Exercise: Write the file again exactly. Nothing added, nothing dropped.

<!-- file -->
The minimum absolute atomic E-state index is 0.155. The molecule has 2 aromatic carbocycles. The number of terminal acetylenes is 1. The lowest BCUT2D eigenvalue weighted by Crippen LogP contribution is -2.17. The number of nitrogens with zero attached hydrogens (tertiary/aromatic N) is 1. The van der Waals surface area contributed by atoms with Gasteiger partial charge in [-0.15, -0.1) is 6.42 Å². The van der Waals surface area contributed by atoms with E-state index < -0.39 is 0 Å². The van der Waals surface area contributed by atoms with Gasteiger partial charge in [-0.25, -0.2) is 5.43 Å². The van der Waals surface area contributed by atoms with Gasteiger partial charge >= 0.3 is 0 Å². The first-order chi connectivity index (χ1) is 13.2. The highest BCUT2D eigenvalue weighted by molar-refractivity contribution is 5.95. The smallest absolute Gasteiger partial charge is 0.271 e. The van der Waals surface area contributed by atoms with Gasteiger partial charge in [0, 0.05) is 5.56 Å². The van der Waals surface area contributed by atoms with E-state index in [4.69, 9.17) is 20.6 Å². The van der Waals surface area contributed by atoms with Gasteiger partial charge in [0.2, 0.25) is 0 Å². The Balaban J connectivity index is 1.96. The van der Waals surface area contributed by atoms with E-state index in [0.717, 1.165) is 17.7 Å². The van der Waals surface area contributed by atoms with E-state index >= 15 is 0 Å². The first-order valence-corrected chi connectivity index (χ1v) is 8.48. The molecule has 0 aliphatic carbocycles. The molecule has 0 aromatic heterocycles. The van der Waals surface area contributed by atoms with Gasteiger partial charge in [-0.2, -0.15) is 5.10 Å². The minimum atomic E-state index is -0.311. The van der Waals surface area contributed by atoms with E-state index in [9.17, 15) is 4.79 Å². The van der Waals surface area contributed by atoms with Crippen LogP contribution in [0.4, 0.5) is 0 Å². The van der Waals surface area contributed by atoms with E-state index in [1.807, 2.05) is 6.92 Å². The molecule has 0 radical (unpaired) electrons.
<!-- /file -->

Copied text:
The minimum absolute atomic E-state index is 0.155. The molecule has 2 aromatic carbocycles. The number of terminal acetylenes is 1. The lowest BCUT2D eigenvalue weighted by Crippen LogP contribution is -2.17. The number of nitrogens with zero attached hydrogens (tertiary/aromatic N) is 1. The van der Waals surface area contributed by atoms with Gasteiger partial charge in [-0.15, -0.1) is 6.42 Å². The van der Waals surface area contributed by atoms with E-state index < -0.39 is 0 Å². The van der Waals surface area contributed by atoms with Gasteiger partial charge in [-0.25, -0.2) is 5.43 Å². The van der Waals surface area contributed by atoms with Gasteiger partial charge >= 0.3 is 0 Å². The first-order chi connectivity index (χ1) is 13.2. The highest BCUT2D eigenvalue weighted by molar-refractivity contribution is 5.95. The smallest absolute Gasteiger partial charge is 0.271 e. The van der Waals surface area contributed by atoms with Gasteiger partial charge in [0, 0.05) is 5.56 Å². The van der Waals surface area contributed by atoms with E-state index in [4.69, 9.17) is 20.6 Å². The van der Waals surface area contributed by atoms with Gasteiger partial charge in [0.2, 0.25) is 0 Å². The Balaban J connectivity index is 1.96. The van der Waals surface area contributed by atoms with E-state index in [0.717, 1.165) is 17.7 Å². The van der Waals surface area contributed by atoms with E-state index >= 15 is 0 Å². The first-order valence-corrected chi connectivity index (χ1v) is 8.48. The molecule has 0 aliphatic carbocycles. The molecule has 0 aromatic heterocycles. The van der Waals surface area contributed by atoms with Gasteiger partial charge in [-0.2, -0.15) is 5.10 Å². The minimum atomic E-state index is -0.311. The van der Waals surface area contributed by atoms with E-state index in [9.17, 15) is 4.79 Å². The van der Waals surface area contributed by atoms with Crippen LogP contribution in [0.4, 0.5) is 0 Å². The van der Waals surface area contributed by atoms with E-state index in [1.807, 2.05) is 6.92 Å². The molecule has 0 radical (unpaired) electrons.